Like everything else in life there is a right way to go about reducing energy costs in the data center and a multitude of wrong ways.
How about attacking that inefficient Computer Room AC (CRAC) system first? Wrong. Reworking your power infrastructure with better PDUs or voltage control? Wrong. Removing all the underfloor cabling that is obviously severely restricting airflow? Wrong.
While these actions are fine in and of themselves, you get far less bang for your buck than if you conduct them using the wrong sequence.
This data comes from an informative presentation I heard this week by Jack Pouchet, director of energy initiatives at Emerson Network Power. He basically separated out all the elements involved and laid them out in a sequence. And the good news for data centers is that the individual server components as well as the servers (and other IT equipment) are top priority when it comes to energy savings.
Here’s the logic: Yes, the power and cooling infrastructure represents about 50 percent of total power consumption and the IT equipment (servers, storage and communication gear) takes up the other half. But every watt saved at the server component level results in cumulative savings of 2.84 watts when it works its way back through the entire power and cooling infrastructure to where the power comes into the building. If you chase the savings based purely on cooling or power equipment savings, you don’t realize quite the same cascading effect.
The best strategy, then, is to first look at reducing losses at the component level with the processor being the most important element. Other components, such as the disk and the fans can also bring about small savings. Slower disks draw less power, for example, so if you don’t really need super-fast disks, don’t order them.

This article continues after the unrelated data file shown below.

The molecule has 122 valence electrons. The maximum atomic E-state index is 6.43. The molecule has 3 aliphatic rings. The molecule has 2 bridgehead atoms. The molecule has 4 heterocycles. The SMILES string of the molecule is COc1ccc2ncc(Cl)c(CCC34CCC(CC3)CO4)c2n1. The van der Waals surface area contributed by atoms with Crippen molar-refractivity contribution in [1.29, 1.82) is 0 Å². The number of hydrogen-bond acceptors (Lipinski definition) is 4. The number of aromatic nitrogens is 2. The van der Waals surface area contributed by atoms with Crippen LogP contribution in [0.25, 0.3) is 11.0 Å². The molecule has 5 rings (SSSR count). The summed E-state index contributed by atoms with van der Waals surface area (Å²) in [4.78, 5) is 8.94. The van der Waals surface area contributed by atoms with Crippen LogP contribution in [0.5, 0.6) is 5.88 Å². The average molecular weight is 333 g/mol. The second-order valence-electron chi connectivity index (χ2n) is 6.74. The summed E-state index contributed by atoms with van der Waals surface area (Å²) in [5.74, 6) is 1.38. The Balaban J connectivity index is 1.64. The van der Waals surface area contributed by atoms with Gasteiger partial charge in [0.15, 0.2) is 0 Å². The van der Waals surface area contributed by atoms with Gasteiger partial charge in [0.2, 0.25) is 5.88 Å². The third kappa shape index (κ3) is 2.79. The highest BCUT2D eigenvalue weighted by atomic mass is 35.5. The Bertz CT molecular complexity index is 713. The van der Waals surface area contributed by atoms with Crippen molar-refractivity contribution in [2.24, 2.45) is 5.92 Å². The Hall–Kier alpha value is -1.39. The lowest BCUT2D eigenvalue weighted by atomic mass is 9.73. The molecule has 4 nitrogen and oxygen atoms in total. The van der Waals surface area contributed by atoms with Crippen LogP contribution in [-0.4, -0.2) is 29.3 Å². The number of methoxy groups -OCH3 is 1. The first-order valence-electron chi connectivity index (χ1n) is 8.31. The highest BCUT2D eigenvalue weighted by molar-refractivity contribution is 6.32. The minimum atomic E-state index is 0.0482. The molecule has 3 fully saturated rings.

The Emerson model is based on a 5,000 square foot data center which contains 210 racks, each with an average of 2.8 kW per rack. The biggest single item of savings comes from installing lower power processors. This consumes around 10 percent less power and it cascades upstream all the way through to the grid connection. Even though such processors typically cost more, they pay for themselves rapidly in energy savings.
Next comes high-efficiency power supplies for servers, which can account for 11 percent in savings. Typical server power supplies, after all, are oversized to accommodate maximum server configuration — even though most servers are shipped at much lower configurations (i.e., if you don’t buy fully loaded servers, you are overpowering them). Obviously, there are higher losses associated with oversized power supplies.
Another surprisingly good move is to turn on the server power management features your vendor has been supplying. This saves about 8 percent in total power bills, as idled servers operate about 45 percent below full power.
With these three actions, then, you achieve 29 percent energy savings. And remember that by hitting these three actions at the top of the food chain, you get the benefit in lower loads so you need less power and cooling.
Those actions can be supplemented by virtualization and the use of blade servers. Virtualization saves approximately 8 percent in energy costs according to most estimates. Blades, on the other hand, reduce the electricity bill by around 1 percent.